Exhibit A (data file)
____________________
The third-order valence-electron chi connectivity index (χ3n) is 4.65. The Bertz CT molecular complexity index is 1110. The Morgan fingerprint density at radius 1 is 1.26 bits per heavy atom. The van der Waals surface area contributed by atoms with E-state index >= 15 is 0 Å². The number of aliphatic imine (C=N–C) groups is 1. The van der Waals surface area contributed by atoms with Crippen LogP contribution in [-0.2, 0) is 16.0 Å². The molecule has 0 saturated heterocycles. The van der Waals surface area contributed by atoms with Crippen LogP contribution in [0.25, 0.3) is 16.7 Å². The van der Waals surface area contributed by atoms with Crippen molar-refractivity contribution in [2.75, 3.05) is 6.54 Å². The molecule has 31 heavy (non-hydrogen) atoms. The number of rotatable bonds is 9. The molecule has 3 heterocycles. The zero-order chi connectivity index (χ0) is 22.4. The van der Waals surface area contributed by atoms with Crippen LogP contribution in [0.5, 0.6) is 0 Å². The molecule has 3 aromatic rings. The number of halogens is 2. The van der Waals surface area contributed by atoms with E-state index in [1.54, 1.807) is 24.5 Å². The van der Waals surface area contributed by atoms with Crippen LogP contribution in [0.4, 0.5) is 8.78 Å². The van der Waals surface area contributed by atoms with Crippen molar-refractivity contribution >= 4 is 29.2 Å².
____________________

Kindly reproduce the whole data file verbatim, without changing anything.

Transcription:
The third-order valence-electron chi connectivity index (χ3n) is 4.65. The Bertz CT molecular complexity index is 1110. The Morgan fingerprint density at radius 1 is 1.26 bits per heavy atom. The van der Waals surface area contributed by atoms with E-state index >= 15 is 0 Å². The number of aliphatic imine (C=N–C) groups is 1. The van der Waals surface area contributed by atoms with Crippen LogP contribution in [-0.2, 0) is 16.0 Å². The molecule has 0 saturated heterocycles. The van der Waals surface area contributed by atoms with Crippen LogP contribution in [0.25, 0.3) is 16.7 Å². The van der Waals surface area contributed by atoms with Crippen molar-refractivity contribution in [2.75, 3.05) is 6.54 Å². The molecule has 31 heavy (non-hydrogen) atoms. The number of rotatable bonds is 9. The molecule has 3 heterocycles. The zero-order chi connectivity index (χ0) is 22.4. The van der Waals surface area contributed by atoms with Crippen LogP contribution in [0.5, 0.6) is 0 Å². The molecule has 3 aromatic rings. The number of halogens is 2. The van der Waals surface area contributed by atoms with E-state index in [1.54, 1.807) is 24.5 Å². The van der Waals surface area contributed by atoms with Crippen LogP contribution in [0.4, 0.5) is 8.78 Å². The van der Waals surface area contributed by atoms with Crippen molar-refractivity contribution >= 4 is 29.2 Å².